In Doctor Controversy . . . No Decision Made on Preliminary Injunction
CLEARFIELD – A decision wasn’t made on a preliminary injunction in a doctor controversy before Clearfield County President Judge Fredric J. Ammerman on Thursday in Clearfield County Court.
Dr. Kelly Duckett has pursued opening Life’s Journey, an OB/GYN practice in the Parkview Professional Center in DuBois. In December of 2012, she left the practice of Dr. Gary Ott of Women’s Care of Western Pennsylvania, located at 145 Hospital Ave., in DuBois. Ott has filed a lawsuit against Duckett, who had worked for him since July of 2009 until approximately two months ago.
In court, Ott’s attorney Gregory H. Teufel of Eckert Seamans in Pittsburgh sought a preliminary injunction. A preliminary injunction would prevent Duckett from opening her practice in DuBois until the judge has decided the case.
Teufel argued that Duckett signed an employee agreement with Ott, and it included a non-compete clause. He said the non-compete clause prohibited Duckett from working within a 65-mile radius of Ott for two years after leaving employment at his practice.
Despite the non-compete clause in Duckett’s employee contract, Ammerman can permit Duckett to open Life’s Journey in DuBois if he finds a need exists for an OB/GYN practice in the surrounding area.
During his argument, Teufel claimed the area has “plenty” of OB/GYN practices. In addition, he claimed that Ott could serve the entire 65-mile radius and get emergency patients scheduled the same or the next day. Teufel claimed Ott could get non-emergency patients scheduled within a matter of weeks. Teufel’s claims were met with a burst of laughter from the approximately 80 patients who were in attendance to support Duckett.
Ott currently serves as the medical director of his practice at Women’s Care of Western Pennsylvania, which is the largest women’s health practice in the area. His practice also consists of Heather L. Sholtis, DO, and Joseph W. Meyn, MD. Both Sholtis and Meyn are associate physicians, according to the Web site for Ott’s practice.
Duckett’s attorney Joel Sansone of Pittsburgh argued Ott had promised Duckett that she’d become partner with him at Women’s Care of Western Pennsylvania at some point during her three-year contract. He said Ott never presented Duckett with the opportunity to partner with him.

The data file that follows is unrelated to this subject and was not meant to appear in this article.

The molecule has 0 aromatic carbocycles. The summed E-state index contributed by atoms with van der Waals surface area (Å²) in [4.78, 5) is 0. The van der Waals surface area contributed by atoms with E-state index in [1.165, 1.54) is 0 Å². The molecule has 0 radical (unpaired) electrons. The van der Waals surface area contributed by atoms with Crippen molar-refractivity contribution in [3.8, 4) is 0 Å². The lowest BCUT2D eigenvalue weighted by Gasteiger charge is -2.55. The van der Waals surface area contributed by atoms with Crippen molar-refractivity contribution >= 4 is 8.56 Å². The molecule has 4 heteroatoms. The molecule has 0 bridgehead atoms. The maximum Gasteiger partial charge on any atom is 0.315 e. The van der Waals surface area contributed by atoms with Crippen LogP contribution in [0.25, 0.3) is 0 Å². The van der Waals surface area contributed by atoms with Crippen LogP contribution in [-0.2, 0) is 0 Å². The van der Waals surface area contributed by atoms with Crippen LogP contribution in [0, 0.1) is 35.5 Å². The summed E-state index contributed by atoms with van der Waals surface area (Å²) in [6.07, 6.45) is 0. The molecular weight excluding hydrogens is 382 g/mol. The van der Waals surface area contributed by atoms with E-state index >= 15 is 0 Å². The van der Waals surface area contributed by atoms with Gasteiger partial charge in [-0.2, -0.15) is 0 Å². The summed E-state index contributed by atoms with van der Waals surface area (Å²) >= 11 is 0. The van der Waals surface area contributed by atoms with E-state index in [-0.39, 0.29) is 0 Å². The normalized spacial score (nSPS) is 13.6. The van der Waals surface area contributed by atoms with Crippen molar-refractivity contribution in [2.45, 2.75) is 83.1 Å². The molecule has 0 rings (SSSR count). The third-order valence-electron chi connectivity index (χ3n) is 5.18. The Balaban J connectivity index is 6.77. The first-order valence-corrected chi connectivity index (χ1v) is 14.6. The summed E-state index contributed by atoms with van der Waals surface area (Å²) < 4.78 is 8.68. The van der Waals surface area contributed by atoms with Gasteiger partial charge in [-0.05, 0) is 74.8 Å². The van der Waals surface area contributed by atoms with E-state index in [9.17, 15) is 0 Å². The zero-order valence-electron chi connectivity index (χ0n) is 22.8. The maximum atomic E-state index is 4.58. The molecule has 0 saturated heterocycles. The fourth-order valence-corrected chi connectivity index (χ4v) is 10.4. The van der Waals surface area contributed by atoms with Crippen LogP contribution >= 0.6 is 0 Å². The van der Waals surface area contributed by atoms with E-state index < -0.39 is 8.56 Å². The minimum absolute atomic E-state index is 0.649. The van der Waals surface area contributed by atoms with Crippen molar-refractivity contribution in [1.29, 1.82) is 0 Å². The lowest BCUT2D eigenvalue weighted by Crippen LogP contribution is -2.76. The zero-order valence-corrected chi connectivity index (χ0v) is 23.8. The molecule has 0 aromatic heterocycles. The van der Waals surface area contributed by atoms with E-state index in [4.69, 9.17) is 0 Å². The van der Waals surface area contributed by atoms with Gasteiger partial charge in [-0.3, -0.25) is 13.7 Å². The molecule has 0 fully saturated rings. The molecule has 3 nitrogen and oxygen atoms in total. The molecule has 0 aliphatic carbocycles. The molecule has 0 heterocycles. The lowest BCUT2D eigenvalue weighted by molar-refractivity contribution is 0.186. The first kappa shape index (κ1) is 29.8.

Sansone said that the Central Pennsylvania Physicians Risk Retention Group conducted a study, which found there was a need for OB/GYN practices in the surrounding area. In fact, he said it found that there were unattended births under the care of nurses who didn’t have adequate training.
Ammerman said he couldn’t make a determination based solely on listening to two attorneys arguing. He said, “This is just one big mess.” Ammerman felt if he granted the preliminary injunction he would be putting Ott “in the driver’s seat.” On the other hand, he felt if he didn’t and Duckett lost the case later, she would lose a lot more in the end.
Ammerman directed counsel to meet with him privately in his chambers, so that he could rearrange his schedule to hear the case again at a later date. When court reconvened, Ammerman said he wouldn’t be making a decision on the preliminary injunction. He rescheduled the hearing for 9 a.m. April 2-3 in Courtroom 1.
“The judge decided he wasn’t entering into a preliminary injunction before hearing some evidence first,” said Sansone when addressing the media afterward. Duckett isn’t permitted to comment on the case.
For now, Duckett is permitted to open her Life’s Journey OB/GYN practice and see patients. Sansone addressed patients in the courtroom after the hearing. He advised them that to protect Duckett, she’s been advised not to reach out to them. Sansone told them that they must initiate all contact with Duckett.
Sansone encouraged the patients to contact hospital administrators in DuBois to support Duckett. He also encouraged them to write “Letters to the Editor” and to rally community support for her.
Teufel didn’t address the media after court adjourned.